At Leighton, we’ve got a really strong presence in both sales and marketing. But last year, we decided to merge our two teams. Still being seen as two separate machines but working more closely enables us to promote our brand, sell our services and build relationships. And from there, we quickly saw how sales and marketing go hand in hand when working as a team throughout the sales process.
Any company needs to know the difference between two departments when they decide to merge them. They need to be developed separately as they have different work styles and tones. If we broke it down to the basics, marketing is everything that you do to reach and persuade potential clients and the sales process is everything that you do to close the sale and get a signed agreement or contract. Both are necessities to the success of a business. You cannot do without either process. If you work to strategically to combine both efforts you should see a successful amount of business growth.
So, what’s the difference?
Marketing is what some people would see as the ‘fluffy’ side of the process. Making things look nice, using buzzwords and writing for writing’s sake. But it’s not, it’s about strategic thinking, audience segmentation and specific messaging. Marketing is the first step in the sales process. How would someone know who you were if you didn’t promote your brand? Surely you’d be more inclined to buy something from a reputable, well known brand. It’s all how how you present yourself and maximise what you’ve got.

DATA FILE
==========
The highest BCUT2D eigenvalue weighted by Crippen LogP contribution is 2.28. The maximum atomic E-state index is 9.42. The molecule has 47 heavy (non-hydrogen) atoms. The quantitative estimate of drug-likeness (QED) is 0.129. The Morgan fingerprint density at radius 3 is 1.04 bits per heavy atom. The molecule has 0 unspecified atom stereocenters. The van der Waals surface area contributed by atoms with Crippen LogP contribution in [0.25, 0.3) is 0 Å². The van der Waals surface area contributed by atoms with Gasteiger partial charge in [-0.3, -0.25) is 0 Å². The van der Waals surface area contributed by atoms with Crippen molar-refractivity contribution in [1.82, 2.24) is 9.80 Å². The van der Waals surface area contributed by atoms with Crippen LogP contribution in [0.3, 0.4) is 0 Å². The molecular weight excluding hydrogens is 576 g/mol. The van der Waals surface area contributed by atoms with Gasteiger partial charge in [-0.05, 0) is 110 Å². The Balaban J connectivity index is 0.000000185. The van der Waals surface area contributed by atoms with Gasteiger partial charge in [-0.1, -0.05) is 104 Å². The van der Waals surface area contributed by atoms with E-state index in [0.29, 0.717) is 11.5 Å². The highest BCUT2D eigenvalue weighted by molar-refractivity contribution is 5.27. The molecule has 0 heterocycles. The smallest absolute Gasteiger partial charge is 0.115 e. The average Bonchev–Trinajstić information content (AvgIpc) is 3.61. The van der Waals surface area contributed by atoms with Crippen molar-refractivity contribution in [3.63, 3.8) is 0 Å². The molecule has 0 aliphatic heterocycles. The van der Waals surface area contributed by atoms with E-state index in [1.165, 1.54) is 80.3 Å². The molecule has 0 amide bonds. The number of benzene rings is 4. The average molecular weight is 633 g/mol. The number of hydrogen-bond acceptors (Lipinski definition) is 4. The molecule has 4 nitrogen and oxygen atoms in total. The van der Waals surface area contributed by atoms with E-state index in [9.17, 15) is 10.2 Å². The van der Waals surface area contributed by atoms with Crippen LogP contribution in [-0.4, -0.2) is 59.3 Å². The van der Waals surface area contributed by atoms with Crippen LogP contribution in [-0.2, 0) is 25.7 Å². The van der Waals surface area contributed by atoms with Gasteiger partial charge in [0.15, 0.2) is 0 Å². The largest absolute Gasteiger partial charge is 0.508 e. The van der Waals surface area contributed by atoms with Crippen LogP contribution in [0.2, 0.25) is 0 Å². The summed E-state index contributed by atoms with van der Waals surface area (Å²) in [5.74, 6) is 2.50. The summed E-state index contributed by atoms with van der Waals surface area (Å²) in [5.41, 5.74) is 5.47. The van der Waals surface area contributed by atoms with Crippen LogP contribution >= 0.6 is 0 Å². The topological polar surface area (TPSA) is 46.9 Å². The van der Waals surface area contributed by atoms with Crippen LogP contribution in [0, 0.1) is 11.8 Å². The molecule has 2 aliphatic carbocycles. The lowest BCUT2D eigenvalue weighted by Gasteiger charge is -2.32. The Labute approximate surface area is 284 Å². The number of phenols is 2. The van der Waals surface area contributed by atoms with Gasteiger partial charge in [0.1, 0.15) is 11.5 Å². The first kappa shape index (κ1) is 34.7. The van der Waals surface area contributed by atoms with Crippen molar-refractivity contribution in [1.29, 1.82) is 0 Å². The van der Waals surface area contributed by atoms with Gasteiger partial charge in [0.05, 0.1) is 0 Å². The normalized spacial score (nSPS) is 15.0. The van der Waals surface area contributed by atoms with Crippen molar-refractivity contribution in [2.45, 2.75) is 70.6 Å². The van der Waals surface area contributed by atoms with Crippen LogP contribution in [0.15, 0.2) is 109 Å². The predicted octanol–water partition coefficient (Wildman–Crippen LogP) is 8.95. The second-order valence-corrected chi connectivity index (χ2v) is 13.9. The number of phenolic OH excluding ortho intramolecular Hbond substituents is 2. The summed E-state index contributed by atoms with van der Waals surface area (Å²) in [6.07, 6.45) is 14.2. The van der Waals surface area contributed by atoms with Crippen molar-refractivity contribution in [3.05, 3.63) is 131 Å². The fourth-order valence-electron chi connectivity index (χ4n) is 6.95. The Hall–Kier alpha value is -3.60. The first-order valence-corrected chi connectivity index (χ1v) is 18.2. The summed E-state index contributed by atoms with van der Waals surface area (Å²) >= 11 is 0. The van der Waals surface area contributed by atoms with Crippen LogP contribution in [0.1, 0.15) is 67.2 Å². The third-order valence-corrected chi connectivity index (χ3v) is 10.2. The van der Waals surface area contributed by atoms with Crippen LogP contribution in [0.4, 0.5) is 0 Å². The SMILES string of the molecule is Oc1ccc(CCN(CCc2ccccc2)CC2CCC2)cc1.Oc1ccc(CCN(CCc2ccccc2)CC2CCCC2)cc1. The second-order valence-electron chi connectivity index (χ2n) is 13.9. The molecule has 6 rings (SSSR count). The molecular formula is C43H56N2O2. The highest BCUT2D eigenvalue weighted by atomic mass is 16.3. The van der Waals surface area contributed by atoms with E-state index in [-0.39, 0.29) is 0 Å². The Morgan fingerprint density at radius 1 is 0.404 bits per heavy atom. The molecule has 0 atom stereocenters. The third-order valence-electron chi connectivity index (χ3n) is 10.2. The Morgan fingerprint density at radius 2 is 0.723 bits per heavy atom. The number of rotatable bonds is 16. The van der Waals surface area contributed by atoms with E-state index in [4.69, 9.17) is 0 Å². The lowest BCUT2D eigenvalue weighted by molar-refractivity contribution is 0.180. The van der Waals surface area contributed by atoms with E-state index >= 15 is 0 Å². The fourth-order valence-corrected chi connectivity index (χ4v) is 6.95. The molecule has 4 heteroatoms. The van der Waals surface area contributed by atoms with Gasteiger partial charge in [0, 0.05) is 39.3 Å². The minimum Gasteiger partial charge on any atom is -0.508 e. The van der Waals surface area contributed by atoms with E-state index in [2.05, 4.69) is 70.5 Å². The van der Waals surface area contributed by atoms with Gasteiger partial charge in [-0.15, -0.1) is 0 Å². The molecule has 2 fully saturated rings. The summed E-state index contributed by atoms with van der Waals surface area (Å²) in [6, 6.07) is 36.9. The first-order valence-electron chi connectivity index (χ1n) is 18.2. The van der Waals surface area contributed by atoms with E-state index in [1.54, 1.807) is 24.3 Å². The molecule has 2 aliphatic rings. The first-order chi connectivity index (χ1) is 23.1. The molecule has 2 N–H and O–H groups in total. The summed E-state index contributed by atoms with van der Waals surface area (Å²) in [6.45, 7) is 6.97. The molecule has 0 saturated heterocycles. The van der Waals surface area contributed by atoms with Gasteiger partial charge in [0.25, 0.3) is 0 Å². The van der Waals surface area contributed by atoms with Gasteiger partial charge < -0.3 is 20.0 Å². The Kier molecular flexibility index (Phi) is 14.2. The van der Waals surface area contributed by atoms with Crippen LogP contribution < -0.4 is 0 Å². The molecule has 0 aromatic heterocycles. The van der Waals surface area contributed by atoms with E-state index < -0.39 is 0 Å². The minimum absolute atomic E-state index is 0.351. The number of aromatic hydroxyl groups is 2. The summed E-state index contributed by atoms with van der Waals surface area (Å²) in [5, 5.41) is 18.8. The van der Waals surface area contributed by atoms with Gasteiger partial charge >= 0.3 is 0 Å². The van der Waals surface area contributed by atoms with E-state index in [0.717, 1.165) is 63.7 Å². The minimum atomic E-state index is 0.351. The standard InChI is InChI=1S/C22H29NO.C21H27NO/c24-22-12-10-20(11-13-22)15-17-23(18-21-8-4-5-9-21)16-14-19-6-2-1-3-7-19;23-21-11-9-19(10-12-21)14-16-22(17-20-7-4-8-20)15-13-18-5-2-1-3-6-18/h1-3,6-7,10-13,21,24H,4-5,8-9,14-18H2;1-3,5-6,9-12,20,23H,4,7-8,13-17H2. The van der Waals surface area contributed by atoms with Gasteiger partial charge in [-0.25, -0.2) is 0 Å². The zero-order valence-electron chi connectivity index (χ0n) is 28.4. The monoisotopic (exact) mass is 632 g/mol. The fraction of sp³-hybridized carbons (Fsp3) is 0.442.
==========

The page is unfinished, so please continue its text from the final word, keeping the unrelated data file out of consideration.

At the start of the process, the sales team are on the sidelines, waiting to jump in on potential leads and grow the relationship. But once they have their time to shine, they don’t disappoint. The sales team take over from marketing and help to build the initial relationship with potential clients, learn to understand their needs and ultimately close deals.
How do you encourage them to work together?
One of most important things is communication between teams. Everyone needs to know what each other is working on, where you’re at in the sales process and any problems or issues. Both teams need integrated KPI’s to help each other reach their business goals. Both sides need to be aware of how the marketing team are choosing to sell and promote the brand, to maintain consistency, avoid confusion with clients or diminish their trust in you. Sales should be making sales and marketing should be creating campaigns and materials to make the sales process easier.
What are the benefits?
While the merging of two teams is mainly beneficial for the company, it’s also a great opportunity for employees to learn and grow. Sales and marketing bounce off each other when working closely together, to ultimately create the best customer service they can. Both sides tend to have completely different personalities and work ethics, which gives any project many different viewpoints and increases employee development.
Quality of Content
Marketers are best known for their ability to create content. Content is king after all. But having a sales focus on the marketing messages makes it easier to target potential clients, especially when you’re targeting a number of business sectors. The sales team can feed in pain points and common problems for your audience, so the marketing team can create personalised content.
Aligning sales and marketing enables them to work together to ensure the marketing team only capture the most valuable leads and that the sales side of things fully address them all so that none get wasted. This saves on time and resources previously wasted on dead-end leads and increases efficiency.